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Information Species Best place Identification Habitat Foraging Reproduction Sociality Readings
Northern bettong 
The Northern Bettong in common with other bettongs has some prehensile function in its tail. It gathers material in its tail to build a nest. (Image: © Jiri Lochman/ Lochman Transparencies)

General information

Kangaroos are marsupials and belong to the Family Macropodidae (i.e. big feet) that is grouped with the Potoroidae (potoroos, bettongs, rat-kangaroos) and Hypsiprymnodontidae (musky rat-kangaroo) in the Super-Family, Macropodoidea. This comprises around 50 species in Australia and a dozen or more in New Guinea.  Some of the smaller species, such as Yellow-footed Rock-Wallabies, Burrowing Bettongs, accompanied Pig-footed and Golden Bandicoots, Bilbies and possibly Hairy-nosed Wombats into extinction with the advent of pastoralism. However, the largest species remain in much of their original range with the grey kangaroos expanding inland as grazing habitat increased and coastal habitat was lost in clearance for agriculture. The defining feature of the kangaroo family is that they are the largest vertebrates to hop (both currently and from what we know from palaeontology).

The Bettongs, Potoroos and Musky Rat-Kangaroo are collectively known as the Rat-kangaroos. In fact, they form two families, the Potoroidae, which includes all the potoroos and bettongs, and, the Hypsiprimnodontidae, whose sole living representative is the Musky Rat-kangaroo. They are observationally distinguished from the kangaroos and wallabies by their diminutive body size but the largest species, the Rufous Bettong, eclipses the smallest Rock-wallabies, the Monjon and Narbelek. In general, they retain more 'primitive' ancestral characteristics with a partly prehensile tail to entrap grasses and sticks for nesting and a simpler stomach (and consequently richer diet). The forelimbs and hindlimbs are more similar in size than the gross differences in the kangaroos and wallabies, and so bounding as well as hopping is a mode of progress. Perhaps possum-kangaroo is more accurate but the first European observers were more familiar with rats than possums.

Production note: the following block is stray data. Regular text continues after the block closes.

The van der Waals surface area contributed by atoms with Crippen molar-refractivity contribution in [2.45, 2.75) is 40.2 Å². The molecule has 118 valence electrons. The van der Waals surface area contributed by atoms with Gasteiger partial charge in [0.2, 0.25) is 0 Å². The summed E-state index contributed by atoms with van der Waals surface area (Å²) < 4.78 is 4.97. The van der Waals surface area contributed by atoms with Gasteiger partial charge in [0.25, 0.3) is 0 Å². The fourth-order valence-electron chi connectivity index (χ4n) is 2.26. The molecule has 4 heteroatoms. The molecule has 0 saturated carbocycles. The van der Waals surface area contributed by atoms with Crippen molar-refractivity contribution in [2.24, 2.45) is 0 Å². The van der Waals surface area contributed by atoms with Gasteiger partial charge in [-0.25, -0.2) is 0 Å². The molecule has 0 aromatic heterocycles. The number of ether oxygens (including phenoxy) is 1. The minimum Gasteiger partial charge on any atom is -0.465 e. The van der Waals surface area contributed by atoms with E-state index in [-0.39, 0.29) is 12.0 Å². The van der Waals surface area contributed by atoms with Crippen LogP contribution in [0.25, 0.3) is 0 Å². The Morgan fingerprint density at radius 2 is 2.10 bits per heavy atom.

If you find an intact skull on your exploration of rat-kangaroo habitat then the dentition is clearly distinguishable from the kangaroos. They are more buck-toothed with the second and third incisors smaller than the first and more lateral in the upper jaw. The upper canines are well-developed whereas they are lost in the Macropdodidae. The premolar is large and blade-like and the molars are retained rather than lost anteriorly through wear and progress along the tooth row.

The rat-kangaroos have fared very poorly with the advent of agriculture and pastoralism compounded by the introduction of competitors (European rabbits and hares) and predators (Red foxes and domestic cats). The Potoroids generally have much reduced ranges relative to the first settlement of Australia by Europeans and two of the 10 species are extinct. The most dramatic of the declines is the Boodie (Burrowing Bettong) which was widespread across the rangelands of Australia and ended up marooned on a few offshore islands in Western Australia. Reintroductions are in progress and this species is on the first hops to making a comeback on the mainland. Like the Potoroids, the Musky Rat-kangaroo has lost much of its habitat in the highly prized real-estate of the tropics.



Northern Bettong

Bettongia tropica ('tropical bettong')


Best place to see

Davies Creek National Park, Queensland

Davies Creek National Park is close to Cairns (53 km via the Kuranda Range) and about 10 minutes drive from Mareeba. The boulder-strewn Davies Creek cuts through the park which has granite outcrops and wet sclerophyll open forest. The park roads are subject to flooding and enquiries should be directed to the Cairns office of the Queensland Parks and Wildlife Service during the Wet season.

Accommodation is available in nearby towns and the Park has several campgrounds along Davies Creek. Campers need to be self-sufficient for cooking and bring drinking water as the Creek water in not potable. The Park has a number of walking trails including the easy grade 1.1 km Davies Creek Falls circuit.